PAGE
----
fore. In speaking about the mattec
this afternoon Professor Donaghho
sUd that he knows the old trail about
as well as anybody could, and that he
once went oyer it in the middle of the
night, but the cause of his being, lost
for the short time was due to the' fact
ttat the trail was almost completely
covered over by foliage, and that it
could not be seen for any distance no
matter how bright- the night might
happen to be.
J 'A v d i I ; I i
c ). c Vc-i c j c i c i
(Continued from page 1.)
accompanying it there has been filed
with Mayor Fern a strong petition
that Thurston be named again. The
petition is signed by an overwhelm
ing number of businessmen.
' The board of supervisors, it ivas re
ported this morning, is divided and
there may be three members who
will oppose Thurston. The board will
caucus tonight and probably settle the
Thurston matter then.
Chief Thurston has been strongly
indorsed1 bv the, board of- fire under
writers and business men generally
bn the basis of merit,, and when the
report came out this morning that
the mayor and some of the supervis
ors are , lukewarm on reappointing
him. business men' prepared to take
jsome definite action, to indicate their
indignation at seeing political favor
itism injected into the fire depart
ment. Chief Thurston had nothing what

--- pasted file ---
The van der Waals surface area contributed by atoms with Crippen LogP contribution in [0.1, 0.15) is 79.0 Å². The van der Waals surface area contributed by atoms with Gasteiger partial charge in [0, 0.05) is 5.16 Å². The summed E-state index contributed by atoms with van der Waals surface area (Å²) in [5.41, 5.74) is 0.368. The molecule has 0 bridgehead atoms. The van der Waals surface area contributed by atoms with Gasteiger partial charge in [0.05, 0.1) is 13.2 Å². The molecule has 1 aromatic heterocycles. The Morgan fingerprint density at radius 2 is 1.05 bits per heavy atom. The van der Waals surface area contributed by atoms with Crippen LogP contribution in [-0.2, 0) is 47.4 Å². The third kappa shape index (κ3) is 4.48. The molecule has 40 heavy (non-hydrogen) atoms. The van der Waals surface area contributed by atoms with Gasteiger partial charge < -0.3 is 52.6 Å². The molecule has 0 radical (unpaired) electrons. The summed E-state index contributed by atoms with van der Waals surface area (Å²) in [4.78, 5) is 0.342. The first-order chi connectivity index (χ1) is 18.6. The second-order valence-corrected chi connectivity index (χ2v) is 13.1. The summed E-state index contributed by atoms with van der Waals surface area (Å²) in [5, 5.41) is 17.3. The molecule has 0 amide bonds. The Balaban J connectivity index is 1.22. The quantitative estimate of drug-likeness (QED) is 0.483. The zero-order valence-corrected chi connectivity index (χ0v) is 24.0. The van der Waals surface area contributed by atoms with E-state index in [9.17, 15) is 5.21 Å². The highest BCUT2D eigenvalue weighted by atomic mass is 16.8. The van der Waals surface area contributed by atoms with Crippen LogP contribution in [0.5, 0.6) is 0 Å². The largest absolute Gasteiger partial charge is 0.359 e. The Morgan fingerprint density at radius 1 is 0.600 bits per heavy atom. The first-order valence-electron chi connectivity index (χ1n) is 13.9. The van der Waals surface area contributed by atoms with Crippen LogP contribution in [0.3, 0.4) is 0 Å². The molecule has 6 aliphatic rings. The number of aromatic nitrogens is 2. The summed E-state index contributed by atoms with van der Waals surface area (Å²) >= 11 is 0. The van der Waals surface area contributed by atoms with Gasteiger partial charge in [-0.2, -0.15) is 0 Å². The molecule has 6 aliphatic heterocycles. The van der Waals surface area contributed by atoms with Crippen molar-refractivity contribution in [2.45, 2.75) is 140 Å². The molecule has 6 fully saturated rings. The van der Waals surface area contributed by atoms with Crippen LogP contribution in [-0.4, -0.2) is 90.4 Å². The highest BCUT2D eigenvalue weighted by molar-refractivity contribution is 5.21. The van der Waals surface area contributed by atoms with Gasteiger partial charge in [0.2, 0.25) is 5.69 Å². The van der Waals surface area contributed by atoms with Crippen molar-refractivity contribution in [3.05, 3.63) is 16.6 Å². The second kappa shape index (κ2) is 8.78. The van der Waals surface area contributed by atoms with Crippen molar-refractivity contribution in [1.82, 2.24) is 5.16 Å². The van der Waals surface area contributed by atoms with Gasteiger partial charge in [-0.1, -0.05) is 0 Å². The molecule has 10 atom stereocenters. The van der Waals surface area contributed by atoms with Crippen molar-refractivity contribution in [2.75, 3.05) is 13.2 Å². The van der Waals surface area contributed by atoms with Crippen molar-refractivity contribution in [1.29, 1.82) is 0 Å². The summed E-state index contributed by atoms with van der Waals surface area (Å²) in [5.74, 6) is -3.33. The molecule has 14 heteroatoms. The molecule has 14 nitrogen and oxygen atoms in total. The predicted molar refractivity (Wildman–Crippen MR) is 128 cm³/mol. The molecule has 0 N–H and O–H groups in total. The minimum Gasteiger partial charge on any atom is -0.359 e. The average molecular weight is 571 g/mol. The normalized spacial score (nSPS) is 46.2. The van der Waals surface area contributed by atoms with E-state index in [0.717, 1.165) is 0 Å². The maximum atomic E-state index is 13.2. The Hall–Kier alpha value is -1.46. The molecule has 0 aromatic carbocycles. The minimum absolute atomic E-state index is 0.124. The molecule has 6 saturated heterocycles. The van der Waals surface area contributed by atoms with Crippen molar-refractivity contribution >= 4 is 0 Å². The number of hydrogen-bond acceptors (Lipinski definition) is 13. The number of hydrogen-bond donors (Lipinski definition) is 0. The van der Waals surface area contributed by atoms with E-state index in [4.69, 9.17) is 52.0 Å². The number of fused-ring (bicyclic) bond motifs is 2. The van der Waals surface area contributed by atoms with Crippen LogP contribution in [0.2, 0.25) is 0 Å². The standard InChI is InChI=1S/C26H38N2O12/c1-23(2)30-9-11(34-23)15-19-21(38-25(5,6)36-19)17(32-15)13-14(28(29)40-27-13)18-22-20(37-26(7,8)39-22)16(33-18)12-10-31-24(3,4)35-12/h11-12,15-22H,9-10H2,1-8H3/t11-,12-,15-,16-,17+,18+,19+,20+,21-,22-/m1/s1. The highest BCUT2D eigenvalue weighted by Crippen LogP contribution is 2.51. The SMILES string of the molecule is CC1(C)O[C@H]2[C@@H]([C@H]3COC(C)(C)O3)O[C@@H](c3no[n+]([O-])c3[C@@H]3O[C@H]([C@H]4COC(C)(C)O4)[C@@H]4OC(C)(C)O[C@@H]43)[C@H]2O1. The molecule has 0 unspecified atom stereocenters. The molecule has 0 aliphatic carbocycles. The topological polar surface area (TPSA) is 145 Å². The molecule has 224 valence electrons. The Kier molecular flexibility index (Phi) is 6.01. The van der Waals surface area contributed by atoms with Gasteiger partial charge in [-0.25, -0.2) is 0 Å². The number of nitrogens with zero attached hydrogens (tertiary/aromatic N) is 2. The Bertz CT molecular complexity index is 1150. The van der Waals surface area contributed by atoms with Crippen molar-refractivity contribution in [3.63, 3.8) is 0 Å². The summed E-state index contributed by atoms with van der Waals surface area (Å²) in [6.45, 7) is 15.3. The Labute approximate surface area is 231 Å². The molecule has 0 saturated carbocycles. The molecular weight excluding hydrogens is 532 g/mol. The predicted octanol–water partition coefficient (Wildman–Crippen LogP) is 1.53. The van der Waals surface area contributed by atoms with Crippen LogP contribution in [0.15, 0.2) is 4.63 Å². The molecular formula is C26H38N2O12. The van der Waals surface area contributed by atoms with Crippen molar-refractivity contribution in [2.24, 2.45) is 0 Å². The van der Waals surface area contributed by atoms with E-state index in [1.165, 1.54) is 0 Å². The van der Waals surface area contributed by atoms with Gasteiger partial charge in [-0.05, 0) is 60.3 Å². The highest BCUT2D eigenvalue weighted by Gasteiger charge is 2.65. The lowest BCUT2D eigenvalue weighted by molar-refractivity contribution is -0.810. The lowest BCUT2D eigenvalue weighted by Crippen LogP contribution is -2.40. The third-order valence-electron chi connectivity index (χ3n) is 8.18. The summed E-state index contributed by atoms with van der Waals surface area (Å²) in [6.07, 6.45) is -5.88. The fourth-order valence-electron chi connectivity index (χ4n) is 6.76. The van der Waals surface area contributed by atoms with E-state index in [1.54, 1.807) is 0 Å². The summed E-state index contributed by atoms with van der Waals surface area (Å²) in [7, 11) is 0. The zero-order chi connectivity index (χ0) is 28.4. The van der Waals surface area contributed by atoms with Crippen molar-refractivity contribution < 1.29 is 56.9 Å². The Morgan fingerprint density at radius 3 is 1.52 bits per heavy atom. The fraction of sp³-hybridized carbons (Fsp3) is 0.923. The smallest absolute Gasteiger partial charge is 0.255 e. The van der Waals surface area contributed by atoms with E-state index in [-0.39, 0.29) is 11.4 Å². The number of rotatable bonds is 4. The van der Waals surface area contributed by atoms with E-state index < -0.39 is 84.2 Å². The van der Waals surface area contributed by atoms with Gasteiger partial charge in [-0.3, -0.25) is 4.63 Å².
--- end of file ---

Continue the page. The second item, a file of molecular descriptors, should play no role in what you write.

ever to do with the petition, which
came out entirely from busines ,men
and interests and is non-partisan. His
formal application made to. the major
1 Lis morning was not made in connec
tion with the petition, which was pres
ented through the signers.
C. Q. Yee Hop & Co. will be closed
diy New Year's and request their
piitrons to send their orders early as
their last delivery will be jnaile at o
ociock Tuesday afternoon.
Members of the Pearl of the Orient
Rizal Society, a patriotic Filipino or
ganization, will hold patriotic exer
cises at Odd Fellows' hall. Fort
sfrt'Ot. nr Cr.'Mt oVW-k tnnijiht.
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. . . . r i
A shoe that ; willv stand more than tlie
wear. It's a shoe that
always looks dressy i
ri V f-7A
i UJi'f -$.-f?-; .-5 :
Ladies' Shoes, from $3.00 to $5.00
, from $1.00 to $2.50
Children s Shoes
1046 Nuuanu Street, near Hotel
v- " : K:--